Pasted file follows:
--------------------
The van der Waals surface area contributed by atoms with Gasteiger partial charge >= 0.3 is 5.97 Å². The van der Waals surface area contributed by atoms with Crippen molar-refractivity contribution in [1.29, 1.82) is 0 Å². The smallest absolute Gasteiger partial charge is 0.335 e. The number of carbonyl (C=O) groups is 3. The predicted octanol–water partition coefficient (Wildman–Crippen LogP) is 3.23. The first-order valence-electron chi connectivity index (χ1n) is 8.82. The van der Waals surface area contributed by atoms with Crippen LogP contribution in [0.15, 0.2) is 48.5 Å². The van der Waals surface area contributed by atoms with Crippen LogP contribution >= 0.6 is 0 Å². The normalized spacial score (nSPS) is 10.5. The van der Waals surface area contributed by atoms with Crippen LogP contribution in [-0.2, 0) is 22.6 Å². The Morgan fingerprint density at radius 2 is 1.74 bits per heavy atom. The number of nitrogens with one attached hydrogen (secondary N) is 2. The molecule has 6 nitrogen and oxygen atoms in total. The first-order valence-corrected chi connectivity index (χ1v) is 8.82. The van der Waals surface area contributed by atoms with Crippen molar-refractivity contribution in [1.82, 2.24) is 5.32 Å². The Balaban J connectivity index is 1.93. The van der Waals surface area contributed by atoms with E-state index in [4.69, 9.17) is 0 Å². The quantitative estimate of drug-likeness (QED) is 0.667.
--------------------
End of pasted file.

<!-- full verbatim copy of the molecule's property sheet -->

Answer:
The van der Waals surface area contributed by atoms with Gasteiger partial charge >= 0.3 is 5.97 Å². The van der Waals surface area contributed by atoms with Crippen molar-refractivity contribution in [1.29, 1.82) is 0 Å². The smallest absolute Gasteiger partial charge is 0.335 e. The number of carbonyl (C=O) groups is 3. The predicted octanol–water partition coefficient (Wildman–Crippen LogP) is 3.23. The first-order valence-electron chi connectivity index (χ1n) is 8.82. The van der Waals surface area contributed by atoms with Crippen LogP contribution in [0.15, 0.2) is 48.5 Å². The van der Waals surface area contributed by atoms with Crippen LogP contribution >= 0.6 is 0 Å². The normalized spacial score (nSPS) is 10.5. The van der Waals surface area contributed by atoms with Crippen LogP contribution in [-0.2, 0) is 22.6 Å². The Morgan fingerprint density at radius 2 is 1.74 bits per heavy atom. The number of nitrogens with one attached hydrogen (secondary N) is 2. The molecule has 6 nitrogen and oxygen atoms in total. The first-order valence-corrected chi connectivity index (χ1v) is 8.82. The van der Waals surface area contributed by atoms with Crippen molar-refractivity contribution in [1.82, 2.24) is 5.32 Å². The Balaban J connectivity index is 1.93. The van der Waals surface area contributed by atoms with E-state index in [4.69, 9.17) is 0 Å². The quantitative estimate of drug-likeness (QED) is 0.667.